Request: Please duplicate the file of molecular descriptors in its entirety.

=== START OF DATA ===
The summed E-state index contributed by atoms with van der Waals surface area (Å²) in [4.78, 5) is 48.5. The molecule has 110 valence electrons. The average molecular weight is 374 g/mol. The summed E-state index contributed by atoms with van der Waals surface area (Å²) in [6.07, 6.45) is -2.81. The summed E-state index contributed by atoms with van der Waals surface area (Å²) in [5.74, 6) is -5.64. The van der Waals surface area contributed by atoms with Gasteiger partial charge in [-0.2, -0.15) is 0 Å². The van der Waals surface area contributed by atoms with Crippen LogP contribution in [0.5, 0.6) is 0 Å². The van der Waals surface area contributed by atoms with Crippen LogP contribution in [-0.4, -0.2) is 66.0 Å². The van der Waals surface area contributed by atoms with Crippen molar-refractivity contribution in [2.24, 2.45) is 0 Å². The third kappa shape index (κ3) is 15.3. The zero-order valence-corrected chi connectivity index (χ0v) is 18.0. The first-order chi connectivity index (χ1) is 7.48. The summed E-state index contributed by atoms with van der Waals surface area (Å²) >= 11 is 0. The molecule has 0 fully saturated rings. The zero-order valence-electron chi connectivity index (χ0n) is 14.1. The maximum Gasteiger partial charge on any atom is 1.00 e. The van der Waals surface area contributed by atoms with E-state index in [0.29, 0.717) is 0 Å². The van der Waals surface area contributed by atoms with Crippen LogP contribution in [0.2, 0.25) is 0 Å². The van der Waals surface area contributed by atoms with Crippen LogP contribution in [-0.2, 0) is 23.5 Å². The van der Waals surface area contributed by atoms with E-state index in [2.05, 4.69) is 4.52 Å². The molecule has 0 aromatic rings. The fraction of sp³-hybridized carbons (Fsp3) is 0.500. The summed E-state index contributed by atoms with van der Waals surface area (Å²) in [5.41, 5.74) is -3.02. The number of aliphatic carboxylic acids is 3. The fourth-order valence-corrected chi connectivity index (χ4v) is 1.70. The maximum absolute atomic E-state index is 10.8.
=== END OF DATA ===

The summed E-state index contributed by atoms with van der Waals surface area (Å²) in [4.78, 5) is 48.5. The molecule has 110 valence electrons. The average molecular weight is 374 g/mol. The summed E-state index contributed by atoms with van der Waals surface area (Å²) in [6.07, 6.45) is -2.81. The summed E-state index contributed by atoms with van der Waals surface area (Å²) in [5.74, 6) is -5.64. The van der Waals surface area contributed by atoms with Gasteiger partial charge in [-0.2, -0.15) is 0 Å². The van der Waals surface area contributed by atoms with Crippen LogP contribution in [0.5, 0.6) is 0 Å². The van der Waals surface area contributed by atoms with Crippen LogP contribution in [-0.4, -0.2) is 66.0 Å². The van der Waals surface area contributed by atoms with Crippen molar-refractivity contribution in [2.24, 2.45) is 0 Å². The third kappa shape index (κ3) is 15.3. The zero-order valence-corrected chi connectivity index (χ0v) is 18.0. The first-order chi connectivity index (χ1) is 7.48. The summed E-state index contributed by atoms with van der Waals surface area (Å²) >= 11 is 0. The molecule has 0 fully saturated rings. The zero-order valence-electron chi connectivity index (χ0n) is 14.1. The maximum Gasteiger partial charge on any atom is 1.00 e. The van der Waals surface area contributed by atoms with E-state index in [0.29, 0.717) is 0 Å². The van der Waals surface area contributed by atoms with Crippen LogP contribution in [0.2, 0.25) is 0 Å². The van der Waals surface area contributed by atoms with Crippen LogP contribution in [-0.2, 0) is 23.5 Å². The van der Waals surface area contributed by atoms with E-state index in [2.05, 4.69) is 4.52 Å². The molecule has 0 aromatic rings. The fraction of sp³-hybridized carbons (Fsp3) is 0.500. The summed E-state index contributed by atoms with van der Waals surface area (Å²) in [5.41, 5.74) is -3.02. The number of aliphatic carboxylic acids is 3. The fourth-order valence-corrected chi connectivity index (χ4v) is 1.70. The maximum absolute atomic E-state index is 10.8.